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kidromeo
Administrator
Posts: 124

Our community member Hrishikesh found a two-tailed 1 Rupee coin while in Bombay. In numismatist's lingo these two-tailed or two-headed coins are called 'Magician's Coin'. An example of these type of coin can be found in the Bollywood movie 'Sholay'. Following is the picture of the magician's coin:


Now these coins are not genuine mint error but post-mint mutilated coins. To understand how these coins are manufactured and detected, I put in some excerpts from Ken Potter's article in PCGS site:

"The place to look is not on the edge, but on the inside of the design rim on either side of the coin. This is because one side is comprised of a lathed out or hollowed out coin shell and the other side is made from a coin lathed around its circumference and reduced in thickness to fit snugly inside the shell. The resulting coin is virtually undetectable to the average observer, most of whom ignore the peculiar thud (rather than the familiar ring) the coin emits when dropped on a hard surface. "


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"Coin collecting is the only hobby in the world that you can spend all the money in the world and still have some left over"

October 15, 2011 at 9:30 AM Flag Quote & Reply

Hrishikesh
Limited Member
Posts: 3

kidromeo at October 15, 2011 at 9:30 AM

Our community member Hrishikesh found a two-tailed 1 Rupee coin while in Bombay. In numismatist's lingo these two-tailed or two-headed coins are called 'Magician's Coin'. An example of these type of coin can be found in the Bollywood movie 'Sholay'. Following is the picture of the magician's coin:


Now these coins are not genuine mint error but post-mint mutilated coins. To understand how these coins are manufactured and detected, I put in some excerpts from Ken Potter's article in PCGS site:

"The place to look is not on the edge, but on the inside of the design rim on either side of the coin. This is because one side is comprised of a lathed out or hollowed out coin shell and the other side is made from a coin lathed around its circumference and reduced in thickness to fit snugly inside the shell. The resulting coin is virtually undetectable to the average observer, most of whom ignore the peculiar thud (rather than the familiar ring) the coin emits when dropped on a hard surface. "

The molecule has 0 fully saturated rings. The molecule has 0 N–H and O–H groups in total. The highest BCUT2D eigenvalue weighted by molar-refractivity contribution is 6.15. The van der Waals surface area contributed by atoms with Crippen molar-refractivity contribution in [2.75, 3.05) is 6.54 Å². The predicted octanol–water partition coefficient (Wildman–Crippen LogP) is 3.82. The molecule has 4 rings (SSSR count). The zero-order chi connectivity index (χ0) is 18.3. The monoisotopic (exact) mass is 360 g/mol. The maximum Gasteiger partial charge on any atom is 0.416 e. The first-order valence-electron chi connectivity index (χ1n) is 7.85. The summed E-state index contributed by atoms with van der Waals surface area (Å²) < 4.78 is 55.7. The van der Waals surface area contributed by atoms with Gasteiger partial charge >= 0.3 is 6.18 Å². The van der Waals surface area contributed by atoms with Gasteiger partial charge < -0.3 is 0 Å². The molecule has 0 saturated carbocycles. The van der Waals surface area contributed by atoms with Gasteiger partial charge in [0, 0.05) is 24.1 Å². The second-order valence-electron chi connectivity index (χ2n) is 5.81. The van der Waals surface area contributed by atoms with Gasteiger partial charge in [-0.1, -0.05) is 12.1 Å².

I am not fully convinced if this coin is a magician's coin . I do not think this is one coin hollowed and another inserted into it, as the INSIDE of the edge looks pretty sound on either side. I think this is someone at the mint playing around with dies or testing dies and the 'coin' accidentally slipping into circulation. I got this coin in a BEST bus in the mid 80s as change as no one wanted it and he palmed it off to me as i was a school going kid!!!

Bottomline I am not sure what this diagnosis of this coin is, but of course  a "magicians coin" is a good differential diagnosis !!!

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Hrishikesh :)

October 15, 2011 at 11:37 AM Flag Quote & Reply

ignoramus
Limited Member
Posts: 24

well, if that bus conductor had known that this coin is worth more than one rupee, he would not have cheated a small boy. this certainly shows the importance of numismatics!

October 15, 2011 at 1:36 PM Flag Quote & Reply

PR
Limited Member
Posts: 55

why one side showing year 1981 and other side showing 1979? if mint error then atleast the years should be same...isn't it?

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October 15, 2011 at 1:39 PM Flag Quote & Reply

PR
Limited Member
Posts: 55

..and are those biting marks ???? ....just kidding!!!!

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October 15, 2011 at 1:42 PM Flag Quote & Reply

kidromeo
Administrator
Posts: 124

@Hrishi Well I'm not conviced either that the coin you found is manufactured in the same standard process as Ken Potter described coz it too crudely made but the definition of magician's coin still stands for every double-headed or double-tailed coins ;)

Also as the article mentions, 'For the record, the Mint grinds "flats" of different sizes into the head of the shanks of dies that prevents the obverse and reverse dies to be set interchangeably - thus two obverses or reverses can not be paired together as a unit to strike coins.'. So we should not take in to account any scenario of poor mint workers doing funny stuff when no one is watching :D


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"Coin collecting is the only hobby in the world that you can spend all the money in the world and still have some left over"

October 15, 2011 at 3:19 PM Flag Quote & Reply

kidromeo
Administrator
Posts: 124

ignoramus at October 15, 2011 at 1:36 PM

well, if that bus conductor had known that this coin is worth more than one rupee, he would not have cheated a small boy. this certainly shows the importance of numismatics!

I knew a collector from states who used to keep a half dime coin in his wallet as a conversation piece. He tried to pay with it but when the cashiers used to refuse to accept it he would give them a smile and tell them its worth a few hundred dollars. It's a great way to get people take interest in the hobby :)

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"Coin collecting is the only hobby in the world that you can spend all the money in the world and still have some left over"

October 15, 2011 at 3:29 PM Flag Quote & Reply

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